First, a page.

Depending on the LMS software, there may be features that allow managers and employees to discuss learning content. This discussion feature is usually a forum, where individuals can create separate topic threads, communicate directly with colleagues or communicate with management. These forums are typically excellent for promoting learning engagement, improving communication and motivating individuals to excel. Some LMS software may also incorporate messaging services, where individuals can privately communicate with each other and share content.

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LMS software typically provides features that allow management to access all training and development components. Managers can create folders that store learning modules, test templates, assessments and reports. This can allow for efficient access and retrieval of learning documents. Managers may also customise dashboards that provide individuals with important information, such as upcoming tests and learning content. LMS software usually has admin features for managers, where they can alter almost any aspect of the software. This extensive customisation can ensure organisations develop training programs that achieve a specific learning experience.

Related: What Does a Learning and Development Manager Do? (With FAQs)

6 benefits of a learning management system

Below, you can explore six typical benefits of implementing an LMS in the workplace:

1. Secure data storage

Large corporations may have extensive learning material that can be inefficient to store and organise using physical documentation. An LMS system can allow an organisation to store all its training and development data on a single platform. Depending on the LMS, it may also possess excellent cyber security to prevent the illegal access or distribution of sensitive information that might harm a business.

For example, a competitive aerospace engineering firm may have specific training procedures that are unique to its production process. If that training material becomes public, they may lose their trade secret, which might hinder their competitiveness.

2. Efficient training processes

One of the major benefits of an LMS system might be that it's effective at delivering training programs. Compared to physical testing and learning materials, individuals can access the training program remotely, without documentation requirements. An LMS can also provide individuals with the entirety of their learning material through a single dashboard.

For example, an individual can review their assessment dates, current performance and training progression on a single tab, rather than reviewing several physical documents. This usually allows individuals to manage their time effectively and complete training promptly.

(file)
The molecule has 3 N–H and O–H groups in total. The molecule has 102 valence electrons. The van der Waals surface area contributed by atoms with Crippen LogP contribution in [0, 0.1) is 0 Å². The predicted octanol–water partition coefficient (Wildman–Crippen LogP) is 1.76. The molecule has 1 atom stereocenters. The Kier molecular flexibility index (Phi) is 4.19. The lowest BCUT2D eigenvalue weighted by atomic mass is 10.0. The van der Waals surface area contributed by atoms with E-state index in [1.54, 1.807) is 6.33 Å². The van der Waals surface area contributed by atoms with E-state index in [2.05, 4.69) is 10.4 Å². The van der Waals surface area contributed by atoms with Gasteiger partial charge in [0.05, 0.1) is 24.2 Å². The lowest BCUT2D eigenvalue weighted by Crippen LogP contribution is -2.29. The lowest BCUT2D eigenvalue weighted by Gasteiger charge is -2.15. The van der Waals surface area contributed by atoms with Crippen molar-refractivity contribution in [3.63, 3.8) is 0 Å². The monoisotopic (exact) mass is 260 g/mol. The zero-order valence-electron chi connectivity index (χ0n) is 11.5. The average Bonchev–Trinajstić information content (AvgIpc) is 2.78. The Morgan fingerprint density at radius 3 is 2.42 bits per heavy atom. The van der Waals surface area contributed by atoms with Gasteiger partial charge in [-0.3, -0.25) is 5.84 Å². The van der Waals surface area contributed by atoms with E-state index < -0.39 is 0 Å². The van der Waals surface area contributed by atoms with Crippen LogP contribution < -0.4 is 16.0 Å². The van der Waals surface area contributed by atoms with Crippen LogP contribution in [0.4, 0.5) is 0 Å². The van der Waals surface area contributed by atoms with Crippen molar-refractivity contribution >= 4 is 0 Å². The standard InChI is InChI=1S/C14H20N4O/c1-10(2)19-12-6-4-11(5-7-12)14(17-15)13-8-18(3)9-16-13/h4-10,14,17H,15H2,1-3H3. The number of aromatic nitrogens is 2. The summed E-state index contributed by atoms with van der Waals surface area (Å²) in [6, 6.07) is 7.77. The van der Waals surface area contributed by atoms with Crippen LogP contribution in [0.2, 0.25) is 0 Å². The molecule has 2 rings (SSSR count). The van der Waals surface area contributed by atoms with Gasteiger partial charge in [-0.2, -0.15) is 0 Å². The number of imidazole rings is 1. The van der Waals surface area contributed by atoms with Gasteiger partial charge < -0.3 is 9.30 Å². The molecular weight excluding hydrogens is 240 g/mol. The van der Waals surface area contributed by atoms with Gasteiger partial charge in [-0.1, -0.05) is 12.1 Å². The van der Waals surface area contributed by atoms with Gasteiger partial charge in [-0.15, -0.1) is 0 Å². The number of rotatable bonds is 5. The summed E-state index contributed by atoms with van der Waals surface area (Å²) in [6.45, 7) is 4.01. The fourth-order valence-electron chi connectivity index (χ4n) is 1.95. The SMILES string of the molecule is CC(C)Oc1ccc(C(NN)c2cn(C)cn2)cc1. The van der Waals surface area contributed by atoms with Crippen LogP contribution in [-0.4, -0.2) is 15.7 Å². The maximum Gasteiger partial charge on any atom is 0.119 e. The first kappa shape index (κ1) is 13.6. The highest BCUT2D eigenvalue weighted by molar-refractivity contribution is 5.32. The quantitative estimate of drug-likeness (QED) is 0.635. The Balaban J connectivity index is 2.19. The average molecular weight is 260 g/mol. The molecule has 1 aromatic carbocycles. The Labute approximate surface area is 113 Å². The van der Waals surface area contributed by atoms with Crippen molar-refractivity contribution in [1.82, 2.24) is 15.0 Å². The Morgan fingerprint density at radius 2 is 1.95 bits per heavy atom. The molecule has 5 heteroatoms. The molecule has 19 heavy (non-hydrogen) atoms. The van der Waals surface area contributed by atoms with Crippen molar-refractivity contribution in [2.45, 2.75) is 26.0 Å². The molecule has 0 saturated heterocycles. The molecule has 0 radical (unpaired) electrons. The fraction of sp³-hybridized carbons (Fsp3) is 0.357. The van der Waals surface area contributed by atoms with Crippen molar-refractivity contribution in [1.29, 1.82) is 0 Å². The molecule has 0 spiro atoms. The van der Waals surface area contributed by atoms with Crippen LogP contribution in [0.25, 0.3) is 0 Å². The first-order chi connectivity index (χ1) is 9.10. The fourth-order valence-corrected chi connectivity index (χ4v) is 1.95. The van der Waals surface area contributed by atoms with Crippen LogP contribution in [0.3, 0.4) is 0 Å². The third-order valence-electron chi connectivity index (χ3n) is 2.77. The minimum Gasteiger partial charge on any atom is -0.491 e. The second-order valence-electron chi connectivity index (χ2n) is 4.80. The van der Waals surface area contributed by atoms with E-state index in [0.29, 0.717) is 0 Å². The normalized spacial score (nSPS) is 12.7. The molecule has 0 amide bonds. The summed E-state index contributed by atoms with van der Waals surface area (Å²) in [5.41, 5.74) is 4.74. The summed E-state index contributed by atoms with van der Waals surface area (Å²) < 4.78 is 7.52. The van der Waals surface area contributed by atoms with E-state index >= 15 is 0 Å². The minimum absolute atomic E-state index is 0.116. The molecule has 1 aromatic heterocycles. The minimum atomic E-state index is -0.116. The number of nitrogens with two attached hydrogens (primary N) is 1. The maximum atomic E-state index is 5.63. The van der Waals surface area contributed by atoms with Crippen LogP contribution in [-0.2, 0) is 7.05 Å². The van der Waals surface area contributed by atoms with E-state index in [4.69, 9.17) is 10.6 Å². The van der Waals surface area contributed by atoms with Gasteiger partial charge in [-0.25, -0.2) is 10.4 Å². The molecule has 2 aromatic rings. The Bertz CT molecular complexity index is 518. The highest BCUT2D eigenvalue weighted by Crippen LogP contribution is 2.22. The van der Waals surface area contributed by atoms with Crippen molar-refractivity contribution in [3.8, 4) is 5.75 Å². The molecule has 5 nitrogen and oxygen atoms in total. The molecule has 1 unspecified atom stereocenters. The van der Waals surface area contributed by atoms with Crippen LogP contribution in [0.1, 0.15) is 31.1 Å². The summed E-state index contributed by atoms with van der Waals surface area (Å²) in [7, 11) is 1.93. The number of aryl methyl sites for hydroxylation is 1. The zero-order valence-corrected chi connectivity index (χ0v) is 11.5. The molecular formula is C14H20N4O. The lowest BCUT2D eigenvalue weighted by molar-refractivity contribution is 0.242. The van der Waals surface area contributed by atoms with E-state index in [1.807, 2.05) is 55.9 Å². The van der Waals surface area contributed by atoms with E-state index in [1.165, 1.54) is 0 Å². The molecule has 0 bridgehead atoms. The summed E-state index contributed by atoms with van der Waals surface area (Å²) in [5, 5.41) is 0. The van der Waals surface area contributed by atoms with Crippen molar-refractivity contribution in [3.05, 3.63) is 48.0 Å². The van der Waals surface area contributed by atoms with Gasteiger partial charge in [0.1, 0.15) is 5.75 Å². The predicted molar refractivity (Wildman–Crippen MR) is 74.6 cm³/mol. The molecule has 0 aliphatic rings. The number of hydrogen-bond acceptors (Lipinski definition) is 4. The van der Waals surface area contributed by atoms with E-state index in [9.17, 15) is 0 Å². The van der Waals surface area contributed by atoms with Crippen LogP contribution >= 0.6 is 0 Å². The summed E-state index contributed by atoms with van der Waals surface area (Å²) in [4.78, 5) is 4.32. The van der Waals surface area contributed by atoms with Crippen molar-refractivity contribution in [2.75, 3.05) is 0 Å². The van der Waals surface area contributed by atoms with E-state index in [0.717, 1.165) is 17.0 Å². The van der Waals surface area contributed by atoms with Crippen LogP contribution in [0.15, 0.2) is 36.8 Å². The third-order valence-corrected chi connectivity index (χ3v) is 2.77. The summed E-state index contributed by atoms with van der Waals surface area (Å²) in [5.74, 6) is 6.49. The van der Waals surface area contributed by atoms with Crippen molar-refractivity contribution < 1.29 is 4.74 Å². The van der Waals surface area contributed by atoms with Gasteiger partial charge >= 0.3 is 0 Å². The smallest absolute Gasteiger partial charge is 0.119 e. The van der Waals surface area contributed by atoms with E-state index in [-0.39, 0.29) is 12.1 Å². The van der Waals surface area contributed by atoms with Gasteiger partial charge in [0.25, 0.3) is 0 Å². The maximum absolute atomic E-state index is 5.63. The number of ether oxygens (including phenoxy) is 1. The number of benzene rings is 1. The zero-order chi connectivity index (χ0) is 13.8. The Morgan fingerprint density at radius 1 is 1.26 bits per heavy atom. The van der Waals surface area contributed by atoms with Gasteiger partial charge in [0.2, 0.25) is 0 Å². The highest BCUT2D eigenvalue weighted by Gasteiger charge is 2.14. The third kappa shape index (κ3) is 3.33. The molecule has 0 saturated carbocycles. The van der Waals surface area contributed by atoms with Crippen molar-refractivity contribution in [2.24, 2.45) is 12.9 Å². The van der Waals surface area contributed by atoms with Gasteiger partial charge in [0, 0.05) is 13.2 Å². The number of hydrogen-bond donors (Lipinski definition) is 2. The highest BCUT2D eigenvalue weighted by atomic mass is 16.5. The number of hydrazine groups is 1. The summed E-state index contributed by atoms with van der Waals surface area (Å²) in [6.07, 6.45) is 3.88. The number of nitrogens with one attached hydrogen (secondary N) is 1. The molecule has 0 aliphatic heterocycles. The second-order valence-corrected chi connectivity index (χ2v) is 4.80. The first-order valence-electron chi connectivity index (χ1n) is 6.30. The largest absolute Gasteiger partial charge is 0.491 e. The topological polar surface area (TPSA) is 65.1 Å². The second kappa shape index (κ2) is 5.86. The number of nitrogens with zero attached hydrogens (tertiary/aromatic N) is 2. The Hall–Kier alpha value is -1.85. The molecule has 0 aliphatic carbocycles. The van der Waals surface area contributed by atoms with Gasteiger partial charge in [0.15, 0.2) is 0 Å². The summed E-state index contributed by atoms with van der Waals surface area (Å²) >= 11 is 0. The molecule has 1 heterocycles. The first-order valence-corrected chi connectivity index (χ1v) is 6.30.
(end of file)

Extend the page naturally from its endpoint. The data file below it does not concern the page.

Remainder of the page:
3. Analytical capabilities

LMS software provides managers with analytical tools that allow them to review an abundance of training components. If managers want to review the test results of every individual, they may have extensive documentation to review and retrieve. LMS usually allows for a more accurate and time-efficient analysis of the training program's performance.

For example, a manager can easily identify and compare the training progression of their employees. This analytical comparison provides them with an insight into the difficulty of the learning material.

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4. Lower training and development fees

Depending on an organisation's training and development program, LMS software can usually reduce training expenses. LMS software typically requires an initial investment, but over time, the software can usually provide an excellent return on investment. There are many costs that an LMS can mitigate, such as trainer fees, logistics and venue costs.

For example, if a business wants to train its employees on workplace safety using a physical training program, they may incur travel costs and venue fees. Using LMS software, employees can receive the same training from home, eliminating the cost of transporting employees and hiring a venue.

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5. Effective on-boarding

On-boarding can often be a time-consuming and costly process. If an organisation already uses LMS software, it can incorporate an on-boarding module to help new employees transition into their roles. Depending on the on-boarding requirements, this can save time and money, as new employees can access on-boarding material remotely. LMS software can shorten the on-boarding process and reduce the overall resources required for new employees to become productive in their roles.

Related: How to Create an Onboarding Checklist (With Example)

6. Customisable training

Different organisations may have varying goals and learning outcomes for their training programs. By using LMS software, organisations can tailor a specific program that provides the necessary learning experience to achieve their training goals.

For example, a construction business may want to provide its employees with occupational health and safety skills. Through the LMS, they can create a program with informational pictures and videos that help employees comprehend first-aid procedures. Other businesses may have different training goals, such as improving the awareness of potential safety incidents. They might incorporate info-graphics outlining statistics of workplace incidents.